The PD&R paper contributed to the framing session by showing that there are several alternatives for measuring housing affordability problems with the American Housing Survey and by assessing the validity of the presumed relationship between housing affordability problems and material deprivation as measured by food insecurity. The first measure of housing affordability problems is a conventional measure of housing cost burden; the second is a measure of residual income, which recognizes that the impact of proportional cost burdens varies depending on actual household income levels; and the third extends a measure of shelter poverty by comparing residual income with an estimate of a household’s nonshelter expenditure needs based on the Supplemental Poverty Measure with adjustments for family size. We validated these metrics by demonstrating that even after controlling for household characteristics, each metric has a clear association with moderate or severe food insecurity among adults. Further controlling for the in-kind income of federal food assistance subsidies does not affect these associations. In addition, the more sophisticated measures of residual income and shelter poverty are slightly better than the cost burden ratio at predicting which households have food insecurity.

The final symposium session about nonsubsidy policy responses provided an intriguing look at how the significant differences in the land use planning context of the United Kingdom and the United States affect their affordable housing challenges. As part of a postwar reconstruction strategy in 1947, the United Kingdom nationalized planning authority, restricting any inherent right of private landowners to build. The 1990 reauthorization of the Town and Country Planning Act effectively asserted public ownership and regulatory authority over all significant construction or demolition decisions by private landowners. The Planning Act and the subsequent Planning and Compulsory Purchase Act 2004 have empowered local planning authorities both to collaborate with developers and to negotiate terms to offset the external effects of development or contribute to the production of social housing. The process is tied to a national Housing Delivery Test that tracks whether local authorities are meeting housing production needs. One symposium presenter observed, however, that the collaborations and negotiations used to achieve such goals are often highly specialized, opaque, and not readily susceptible to democratic accountability.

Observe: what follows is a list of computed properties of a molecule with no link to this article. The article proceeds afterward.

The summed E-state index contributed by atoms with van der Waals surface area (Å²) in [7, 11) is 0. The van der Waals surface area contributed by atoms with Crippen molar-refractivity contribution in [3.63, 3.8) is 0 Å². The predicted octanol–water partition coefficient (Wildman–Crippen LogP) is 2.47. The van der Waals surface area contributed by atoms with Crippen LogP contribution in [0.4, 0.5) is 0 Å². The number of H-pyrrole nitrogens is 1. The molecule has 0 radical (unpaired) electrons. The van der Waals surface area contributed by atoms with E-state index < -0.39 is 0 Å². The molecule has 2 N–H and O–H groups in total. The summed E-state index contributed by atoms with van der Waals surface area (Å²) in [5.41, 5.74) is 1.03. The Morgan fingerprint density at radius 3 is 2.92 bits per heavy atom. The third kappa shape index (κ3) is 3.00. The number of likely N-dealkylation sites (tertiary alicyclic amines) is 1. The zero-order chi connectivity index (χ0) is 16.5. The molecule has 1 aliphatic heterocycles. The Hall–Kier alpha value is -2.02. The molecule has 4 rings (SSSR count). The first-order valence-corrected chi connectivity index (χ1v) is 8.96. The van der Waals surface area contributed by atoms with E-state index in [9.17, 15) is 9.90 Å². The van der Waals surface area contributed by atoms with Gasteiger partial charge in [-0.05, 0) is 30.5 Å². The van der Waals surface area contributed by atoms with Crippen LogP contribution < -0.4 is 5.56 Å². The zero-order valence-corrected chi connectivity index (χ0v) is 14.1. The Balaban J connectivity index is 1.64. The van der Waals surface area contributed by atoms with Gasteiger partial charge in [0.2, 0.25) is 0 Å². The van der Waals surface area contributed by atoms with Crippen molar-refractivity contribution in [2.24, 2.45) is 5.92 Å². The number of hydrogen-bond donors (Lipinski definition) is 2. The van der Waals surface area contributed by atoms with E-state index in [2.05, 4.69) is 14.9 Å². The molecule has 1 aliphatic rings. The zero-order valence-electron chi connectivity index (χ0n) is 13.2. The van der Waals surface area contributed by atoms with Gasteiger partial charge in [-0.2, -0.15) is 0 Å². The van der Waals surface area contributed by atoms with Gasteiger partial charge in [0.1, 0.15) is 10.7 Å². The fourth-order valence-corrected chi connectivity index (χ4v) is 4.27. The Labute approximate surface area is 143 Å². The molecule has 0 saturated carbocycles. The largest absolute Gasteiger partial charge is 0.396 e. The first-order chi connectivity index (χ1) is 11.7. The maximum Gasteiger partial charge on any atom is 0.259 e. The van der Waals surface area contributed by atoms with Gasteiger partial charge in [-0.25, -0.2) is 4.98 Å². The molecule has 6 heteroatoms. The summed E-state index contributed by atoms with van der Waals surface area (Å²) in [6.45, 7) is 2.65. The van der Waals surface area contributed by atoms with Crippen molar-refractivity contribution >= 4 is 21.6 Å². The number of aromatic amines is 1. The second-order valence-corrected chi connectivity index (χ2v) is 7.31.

In the U.S. federal system, the Constitution grants state governments authority over land use, and states may selectively empower local governments through Dillon’s Rule. The Constitution also protects property owners from having the government seize their land without compensation. The resulting combination of strong property rights, decentralized and limited planning authority, and local NIMBY (Not in My Back Yard) influences creates a complex situation that may include regulatory barriers to housing affordability. The inclusionary zoning ordinances that many cities have enacted as a partial solution typically offer incentives for developers to produce more affordable units and do not give planners discretion to negotiate to the extent available in the United Kingdom.

During the coming year, HUD will engage with the White House Council on Eliminating Barriers to Affordable Housing Development, which is chaired by Secretary Ben Carson and includes representatives from multiple federal agencies. As the council solicits input from state, federal, and tribal governments; the private sector; and the general public, it may find value in bringing international perspectives and practices to bear within the American context for land use planning.